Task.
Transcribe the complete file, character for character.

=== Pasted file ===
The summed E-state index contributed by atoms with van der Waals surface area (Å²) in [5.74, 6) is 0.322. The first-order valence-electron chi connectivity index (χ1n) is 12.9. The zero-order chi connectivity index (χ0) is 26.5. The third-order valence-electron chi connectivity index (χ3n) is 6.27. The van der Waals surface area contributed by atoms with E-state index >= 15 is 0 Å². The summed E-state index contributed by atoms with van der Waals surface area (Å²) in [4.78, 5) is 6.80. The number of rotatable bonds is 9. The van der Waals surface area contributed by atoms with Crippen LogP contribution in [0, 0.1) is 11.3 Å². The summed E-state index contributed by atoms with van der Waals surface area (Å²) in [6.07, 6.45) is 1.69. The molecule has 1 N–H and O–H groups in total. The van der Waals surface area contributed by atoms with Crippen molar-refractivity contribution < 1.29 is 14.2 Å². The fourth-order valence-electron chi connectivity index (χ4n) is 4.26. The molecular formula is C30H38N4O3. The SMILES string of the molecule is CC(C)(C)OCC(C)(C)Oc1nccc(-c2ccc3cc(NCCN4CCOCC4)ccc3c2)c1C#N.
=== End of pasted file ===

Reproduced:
The summed E-state index contributed by atoms with van der Waals surface area (Å²) in [5.74, 6) is 0.322. The first-order valence-electron chi connectivity index (χ1n) is 12.9. The zero-order chi connectivity index (χ0) is 26.5. The third-order valence-electron chi connectivity index (χ3n) is 6.27. The van der Waals surface area contributed by atoms with E-state index >= 15 is 0 Å². The summed E-state index contributed by atoms with van der Waals surface area (Å²) in [4.78, 5) is 6.80. The number of rotatable bonds is 9. The van der Waals surface area contributed by atoms with Crippen LogP contribution in [0, 0.1) is 11.3 Å². The summed E-state index contributed by atoms with van der Waals surface area (Å²) in [6.07, 6.45) is 1.69. The molecule has 1 N–H and O–H groups in total. The van der Waals surface area contributed by atoms with Crippen molar-refractivity contribution < 1.29 is 14.2 Å². The fourth-order valence-electron chi connectivity index (χ4n) is 4.26. The molecular formula is C30H38N4O3. The SMILES string of the molecule is CC(C)(C)OCC(C)(C)Oc1nccc(-c2ccc3cc(NCCN4CCOCC4)ccc3c2)c1C#N.